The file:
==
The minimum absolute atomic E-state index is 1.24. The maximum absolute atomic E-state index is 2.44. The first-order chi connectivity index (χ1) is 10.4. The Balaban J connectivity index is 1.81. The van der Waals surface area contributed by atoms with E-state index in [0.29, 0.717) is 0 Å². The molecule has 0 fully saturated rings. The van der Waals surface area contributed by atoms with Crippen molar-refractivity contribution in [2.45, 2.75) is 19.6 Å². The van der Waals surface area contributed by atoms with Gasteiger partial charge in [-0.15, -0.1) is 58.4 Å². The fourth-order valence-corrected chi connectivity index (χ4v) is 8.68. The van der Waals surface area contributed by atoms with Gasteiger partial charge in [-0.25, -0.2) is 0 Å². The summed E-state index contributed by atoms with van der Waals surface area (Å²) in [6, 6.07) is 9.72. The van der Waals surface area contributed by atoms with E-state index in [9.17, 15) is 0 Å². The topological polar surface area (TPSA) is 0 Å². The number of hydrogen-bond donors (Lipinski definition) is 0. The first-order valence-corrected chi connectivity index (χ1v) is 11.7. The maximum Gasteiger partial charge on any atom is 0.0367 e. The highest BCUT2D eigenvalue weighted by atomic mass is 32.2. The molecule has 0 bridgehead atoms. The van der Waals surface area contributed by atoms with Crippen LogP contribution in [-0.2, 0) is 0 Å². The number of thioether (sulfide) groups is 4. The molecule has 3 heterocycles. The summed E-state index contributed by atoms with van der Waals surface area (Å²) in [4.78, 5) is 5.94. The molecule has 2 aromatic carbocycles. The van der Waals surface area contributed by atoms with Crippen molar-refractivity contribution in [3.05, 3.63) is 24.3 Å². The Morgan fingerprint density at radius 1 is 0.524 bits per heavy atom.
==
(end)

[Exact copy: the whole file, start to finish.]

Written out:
The minimum absolute atomic E-state index is 1.24. The maximum absolute atomic E-state index is 2.44. The first-order chi connectivity index (χ1) is 10.4. The Balaban J connectivity index is 1.81. The van der Waals surface area contributed by atoms with E-state index in [0.29, 0.717) is 0 Å². The molecule has 0 fully saturated rings. The van der Waals surface area contributed by atoms with Crippen molar-refractivity contribution in [2.45, 2.75) is 19.6 Å². The van der Waals surface area contributed by atoms with Gasteiger partial charge in [-0.15, -0.1) is 58.4 Å². The fourth-order valence-corrected chi connectivity index (χ4v) is 8.68. The van der Waals surface area contributed by atoms with Gasteiger partial charge in [-0.25, -0.2) is 0 Å². The summed E-state index contributed by atoms with van der Waals surface area (Å²) in [6, 6.07) is 9.72. The van der Waals surface area contributed by atoms with E-state index in [9.17, 15) is 0 Å². The topological polar surface area (TPSA) is 0 Å². The number of hydrogen-bond donors (Lipinski definition) is 0. The first-order valence-corrected chi connectivity index (χ1v) is 11.7. The maximum Gasteiger partial charge on any atom is 0.0367 e. The highest BCUT2D eigenvalue weighted by atomic mass is 32.2. The molecule has 0 bridgehead atoms. The van der Waals surface area contributed by atoms with Crippen LogP contribution in [-0.2, 0) is 0 Å². The number of thioether (sulfide) groups is 4. The molecule has 3 heterocycles. The summed E-state index contributed by atoms with van der Waals surface area (Å²) in [4.78, 5) is 5.94. The molecule has 2 aromatic carbocycles. The van der Waals surface area contributed by atoms with Crippen molar-refractivity contribution in [3.05, 3.63) is 24.3 Å². The Morgan fingerprint density at radius 1 is 0.524 bits per heavy atom.